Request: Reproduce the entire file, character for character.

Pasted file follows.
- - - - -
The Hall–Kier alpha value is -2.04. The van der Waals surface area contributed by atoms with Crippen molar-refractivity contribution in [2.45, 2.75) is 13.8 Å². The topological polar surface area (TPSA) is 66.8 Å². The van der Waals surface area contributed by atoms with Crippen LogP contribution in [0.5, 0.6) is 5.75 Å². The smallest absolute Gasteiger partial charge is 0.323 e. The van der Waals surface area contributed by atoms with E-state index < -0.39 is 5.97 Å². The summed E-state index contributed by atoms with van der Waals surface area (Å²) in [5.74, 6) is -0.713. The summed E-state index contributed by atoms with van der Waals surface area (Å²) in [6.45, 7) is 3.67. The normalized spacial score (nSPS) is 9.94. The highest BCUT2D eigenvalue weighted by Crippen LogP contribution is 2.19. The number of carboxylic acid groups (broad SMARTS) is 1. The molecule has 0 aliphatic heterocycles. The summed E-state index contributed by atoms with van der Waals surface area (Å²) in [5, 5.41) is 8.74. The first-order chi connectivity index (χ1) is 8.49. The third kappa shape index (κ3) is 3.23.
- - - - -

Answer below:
The Hall–Kier alpha value is -2.04. The van der Waals surface area contributed by atoms with Crippen molar-refractivity contribution in [2.45, 2.75) is 13.8 Å². The topological polar surface area (TPSA) is 66.8 Å². The van der Waals surface area contributed by atoms with Crippen LogP contribution in [0.5, 0.6) is 5.75 Å². The smallest absolute Gasteiger partial charge is 0.323 e. The van der Waals surface area contributed by atoms with E-state index < -0.39 is 5.97 Å². The summed E-state index contributed by atoms with van der Waals surface area (Å²) in [5.74, 6) is -0.713. The summed E-state index contributed by atoms with van der Waals surface area (Å²) in [6.45, 7) is 3.67. The normalized spacial score (nSPS) is 9.94. The highest BCUT2D eigenvalue weighted by Crippen LogP contribution is 2.19. The number of carboxylic acid groups (broad SMARTS) is 1. The molecule has 0 aliphatic heterocycles. The summed E-state index contributed by atoms with van der Waals surface area (Å²) in [5, 5.41) is 8.74. The first-order chi connectivity index (χ1) is 8.49. The third kappa shape index (κ3) is 3.23.